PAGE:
Avco, the other case cited in Legg, is also cited by and relied upon by Stranger Valley and the amicus and is the only cited case dealing with the issue of whether payment of a docket fee is jurisdictional. In Avco, a magistrate court entered summary judgment in favor of the plaintiff and the defendants appealed to the district court. The defendants filed a timely notice of appeal in the magistrate court but failed to pay the fee required to docket the case in the district court until several months later. The statute governing appeals from magistrate courts required two things to perfect an appeal: timely filing of a notice of appeal and "such security for costs as may be required." K.S.A. 1974 Supp. 61-2102. Another statute provided that once the appeal was perfected, the magistrate judge or clerk was to prepare a complete transcript of the proceedings and transmit them along with all papers in the case to the clerk of the district court who should then docket the appeal. K.S.A. 1974 Supp. 61-2103. A third statute provided no case could be docketed in the district court without payment of a $35 docket fee. K.S.A. 1974 Supp. 60-2001(a).

Because the magistrate court had not required any security for costs pursuant to K.S.A. 1974 Supp. 61-2102, the only issue was whether payment of the $35 docket fee under K.S.A. 1974 Supp. 60-2001(a) was necessary to perfect the appeal. The Avco court held it was not. The court concluded that K.S.A. 1974 Supp. 60-2001, which required the payment of the docket fee: "is not concerned with perfecting an appeal. Here the appeal was perfected when the notice of appeal was filed in the magistrate court . . . although the case was not docketed in the district court until [several months later]." 219 Kan. at 61. The court noted that no statute specified when the docket fee was to be paid and that

"[t]he time within which a docket fee is paid is secondary to actual payment [citation omitted] as we construe the conflicting statutes here in question. Since payment of the docket fee affects only the clerk of the district court, and an adverse party is not affected by the time of the payment of the docket fee, it should not be regarded as jurisdictional. [Citation omitted.]" 219 Kan. at 62-63.

While Avco held that the payment of a docket fee was not jurisdictional under the facts of that case, the statutes at issue there were very different from K.S.A. 2004 Supp. 26-508. In Avco, the requirement for the payment of a docket fee appeared in an entirely different statute from the one governing perfection of an appeal. In this case, the two requirements for perfecting an appeal in an eminent domain proceeding pursuant to K.S.A. 2004 Supp. 26-508 – the timely filing of a notice of appeal and the payment of the docket fee – are both contained not only in the same statute but in the same sentence. Further, the phrase imposing the 30-day time limitation applies to both requirements.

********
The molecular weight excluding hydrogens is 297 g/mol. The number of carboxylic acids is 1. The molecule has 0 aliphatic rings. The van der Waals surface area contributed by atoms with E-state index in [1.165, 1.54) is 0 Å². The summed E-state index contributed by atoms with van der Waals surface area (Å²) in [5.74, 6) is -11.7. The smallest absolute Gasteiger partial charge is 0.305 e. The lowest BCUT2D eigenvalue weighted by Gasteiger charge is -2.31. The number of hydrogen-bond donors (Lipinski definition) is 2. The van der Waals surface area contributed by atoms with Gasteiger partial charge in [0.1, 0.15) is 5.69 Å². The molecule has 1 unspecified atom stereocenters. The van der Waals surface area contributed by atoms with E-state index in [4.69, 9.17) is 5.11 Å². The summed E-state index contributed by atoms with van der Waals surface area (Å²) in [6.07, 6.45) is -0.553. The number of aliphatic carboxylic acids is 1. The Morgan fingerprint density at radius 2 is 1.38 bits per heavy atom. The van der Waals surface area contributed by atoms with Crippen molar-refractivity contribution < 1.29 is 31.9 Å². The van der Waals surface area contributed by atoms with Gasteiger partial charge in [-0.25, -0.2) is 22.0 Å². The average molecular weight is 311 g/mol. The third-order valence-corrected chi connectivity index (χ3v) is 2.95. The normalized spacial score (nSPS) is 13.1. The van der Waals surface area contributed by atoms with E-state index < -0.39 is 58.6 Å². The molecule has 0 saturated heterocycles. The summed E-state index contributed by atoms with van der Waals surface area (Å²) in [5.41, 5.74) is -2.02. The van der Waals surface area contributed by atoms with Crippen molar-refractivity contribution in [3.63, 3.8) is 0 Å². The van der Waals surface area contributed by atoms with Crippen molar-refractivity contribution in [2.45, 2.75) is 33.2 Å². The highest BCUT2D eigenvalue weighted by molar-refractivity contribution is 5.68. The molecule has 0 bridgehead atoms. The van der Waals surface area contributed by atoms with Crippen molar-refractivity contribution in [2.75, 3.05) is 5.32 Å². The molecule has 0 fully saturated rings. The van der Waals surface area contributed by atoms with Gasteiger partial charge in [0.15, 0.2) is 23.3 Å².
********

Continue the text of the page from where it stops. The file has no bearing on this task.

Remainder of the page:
Stranger Valley points out that, similar to the facts of Legg and Avco, the district court in this case found there was no prejudice to KDOT in allowing the appeal to proceed. Nonetheless, because the payment of the docket fee is a jurisdictional requirement to perfect the appeal, whether KDOT would suffer prejudice by allowing the appeal to go forward is irrelevant.

Stranger Valley also argues that it is the function of the clerk of the district court to assign a new civil case number to an eminent domain appeal and to collect the docketing fee. According to Stranger Valley, if the clerk had refused to docket the appeal until the docketing fee was paid, the fee would have been paid. Essentially, Stranger Valley is asking that the clerk be responsible for giving legal advice to counsel, which is not the clerk's role. As noted by the district court in rejecting this argument: "[T]he Clerk of the Court has no obligation or responsibility to inform the attorney they must pay the docket fee or that the docket fee could be paid at a later date."

The amicus, Westgate, makes a few additional arguments. First, the amicus contends that it would be absurd to dismiss an appeal merely because of a typographical error regarding the case number; that docketing is a function of the clerk of the court, not the parties; that the statute does not require that the notice of appeal be docketed as a new civil action, but only that the appeal itself be so docketed after the notice of appeal is filed in the existing administrative case; and that this provision sets up a procedure different from other appeals.

No doubt these arguments are technically correct. However, in making these arguments, the amicus focuses on KDOT's contention that docketing an appeal in an eminent domain case as a new civil action is a jurisdictional requirement of K.S.A. 2004 Supp. 26-508. As discussed above, the actual docketing of the appeal as a new civil action is not a jurisdictional requirement; only the payment of the docketing fee is jurisdictional. Further, many of the arguments of the amicus and Stranger Valley relate to policy concerns or second-guess whether the legislature really meant to require the payment of the docket fee in order to perfect an appeal. However, our role is not to determine whether sound policy dictates requiring a filing fee to perfect an appeal. Further, we must presume the legislature meant what it plainly stated and apply that unambiguous language and limit jurisdiction to appeals where those requirements are met.